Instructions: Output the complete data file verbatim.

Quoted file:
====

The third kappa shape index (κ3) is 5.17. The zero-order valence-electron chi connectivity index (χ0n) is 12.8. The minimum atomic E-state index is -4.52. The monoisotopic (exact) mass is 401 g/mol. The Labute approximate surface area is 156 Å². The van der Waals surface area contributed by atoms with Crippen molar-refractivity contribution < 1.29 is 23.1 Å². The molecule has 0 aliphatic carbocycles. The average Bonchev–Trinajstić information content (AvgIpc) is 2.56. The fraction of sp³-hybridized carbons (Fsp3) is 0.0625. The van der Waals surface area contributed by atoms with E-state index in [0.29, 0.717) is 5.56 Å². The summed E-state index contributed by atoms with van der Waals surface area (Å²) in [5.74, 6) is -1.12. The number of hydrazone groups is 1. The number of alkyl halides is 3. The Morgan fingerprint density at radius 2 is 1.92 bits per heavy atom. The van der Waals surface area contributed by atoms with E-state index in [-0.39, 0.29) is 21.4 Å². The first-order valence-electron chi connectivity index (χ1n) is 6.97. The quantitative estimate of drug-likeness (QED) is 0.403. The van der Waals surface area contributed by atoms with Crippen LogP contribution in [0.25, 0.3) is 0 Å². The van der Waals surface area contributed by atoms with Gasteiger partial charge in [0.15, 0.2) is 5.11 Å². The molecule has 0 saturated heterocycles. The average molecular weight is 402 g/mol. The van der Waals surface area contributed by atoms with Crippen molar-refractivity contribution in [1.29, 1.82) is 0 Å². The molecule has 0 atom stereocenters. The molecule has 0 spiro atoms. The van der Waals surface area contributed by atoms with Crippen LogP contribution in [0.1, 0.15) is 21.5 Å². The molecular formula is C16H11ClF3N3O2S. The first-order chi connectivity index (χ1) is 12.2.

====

The third kappa shape index (κ3) is 5.17. The zero-order valence-electron chi connectivity index (χ0n) is 12.8. The minimum atomic E-state index is -4.52. The monoisotopic (exact) mass is 401 g/mol. The Labute approximate surface area is 156 Å². The van der Waals surface area contributed by atoms with Crippen molar-refractivity contribution < 1.29 is 23.1 Å². The molecule has 0 aliphatic carbocycles. The average Bonchev–Trinajstić information content (AvgIpc) is 2.56. The fraction of sp³-hybridized carbons (Fsp3) is 0.0625. The van der Waals surface area contributed by atoms with E-state index in [0.29, 0.717) is 5.56 Å². The summed E-state index contributed by atoms with van der Waals surface area (Å²) in [5.74, 6) is -1.12. The number of hydrazone groups is 1. The number of alkyl halides is 3. The Morgan fingerprint density at radius 2 is 1.92 bits per heavy atom. The van der Waals surface area contributed by atoms with E-state index in [-0.39, 0.29) is 21.4 Å². The first-order valence-electron chi connectivity index (χ1n) is 6.97. The quantitative estimate of drug-likeness (QED) is 0.403. The van der Waals surface area contributed by atoms with Crippen LogP contribution in [0.25, 0.3) is 0 Å². The van der Waals surface area contributed by atoms with Gasteiger partial charge in [0.15, 0.2) is 5.11 Å². The molecule has 0 saturated heterocycles. The average molecular weight is 402 g/mol. The van der Waals surface area contributed by atoms with Crippen molar-refractivity contribution in [1.29, 1.82) is 0 Å². The molecule has 0 atom stereocenters. The molecule has 0 spiro atoms. The van der Waals surface area contributed by atoms with Crippen LogP contribution in [0.1, 0.15) is 21.5 Å². The molecular formula is C16H11ClF3N3O2S. The first-order chi connectivity index (χ1) is 12.2.